It's not always about the luxury of personally enjoying a manuscript though, as editors have to consider the whole publishing process and targets when reading a new book.
Andrea says you have to know there's an audience there, for it to be viable: "Sometimes I've read something and almost immediately wanted to talk to other people about it. But is there a market for this book beyond me being excited about it? Can we find an audience for it?"
"Plot and character and other aspects obviously matter hugely, but style - particularly if you are a literary publisher - is one of the first places you start." says Simon.
"For me, I'm always looking for something fresh, alive, witty, surprising. Surprise is a sure sign for me that somebody is doing something interesting on the page."
In literary fiction, there is slightly more room for publishing something that may have a smaller audience: "Occasionally we might make the decision to publish something purely on literary merit, but on the whole we're looking for books that will be profitable for us to allow us to keep going and invest in new writing."
Children's and Young Adult Fiction
Picture book editor Joe Marriott highlights how picture books aren't an 'easy' area for a writer, even though they might be much shorter and with fewer words: "Picture book texts are deceptively tricky to write – I’m looking for original texts and ideas that are funny, clever, surprising or heart-warming. Key elements to think about are a clever or thought-provoking scenario, memorable characters and a structure that allows every page, and word, to count."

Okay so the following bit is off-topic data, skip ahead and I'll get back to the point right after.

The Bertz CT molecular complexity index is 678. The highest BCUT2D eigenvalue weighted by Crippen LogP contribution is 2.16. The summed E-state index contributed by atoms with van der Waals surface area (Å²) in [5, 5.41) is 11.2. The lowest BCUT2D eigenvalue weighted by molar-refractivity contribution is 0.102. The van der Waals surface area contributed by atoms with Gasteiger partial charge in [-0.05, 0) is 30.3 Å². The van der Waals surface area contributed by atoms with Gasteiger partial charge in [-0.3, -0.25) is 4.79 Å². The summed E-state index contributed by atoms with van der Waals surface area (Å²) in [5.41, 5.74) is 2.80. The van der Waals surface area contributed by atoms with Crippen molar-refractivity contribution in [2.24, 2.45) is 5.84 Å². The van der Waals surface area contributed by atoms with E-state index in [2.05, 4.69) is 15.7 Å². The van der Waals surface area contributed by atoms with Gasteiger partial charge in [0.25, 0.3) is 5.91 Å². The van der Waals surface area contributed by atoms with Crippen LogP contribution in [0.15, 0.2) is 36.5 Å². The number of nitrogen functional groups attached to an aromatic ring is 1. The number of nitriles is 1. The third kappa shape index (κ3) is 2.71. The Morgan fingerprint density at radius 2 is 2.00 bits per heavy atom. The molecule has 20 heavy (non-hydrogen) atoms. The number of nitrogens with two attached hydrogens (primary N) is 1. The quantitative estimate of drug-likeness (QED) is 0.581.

Similar to children's book cover design, with children's publishing you have to remember that although the child is your core audience, so are the parents and relatives. Not only are they going to be the ones to purchase it, they'll also be reading it (and re-reading it, often again and again...). "It’s important not to lose sight of the adult reader, who needs to enjoy reading and re-reading the book to their child," says Joe.
"Most important is the child’s reaction – it’s key that they are engaged and entertained, but there should always be something that makes them think, and opens a conversation – however silly or serious."
The children's team publish books for babies all the way through to teenagers, so a young adult editor is looking for something very different. Carmen McCulough, commissioning editor highlights how immersive young adult writing should be: "I'm always looking for voice-led stories with distinctive characters that you feel invested in from the very first page. I also feel strongly that every child or young adult should be able to see themselves in a book, so I am particularly keen to publish diverse stories that reflect the world we live in."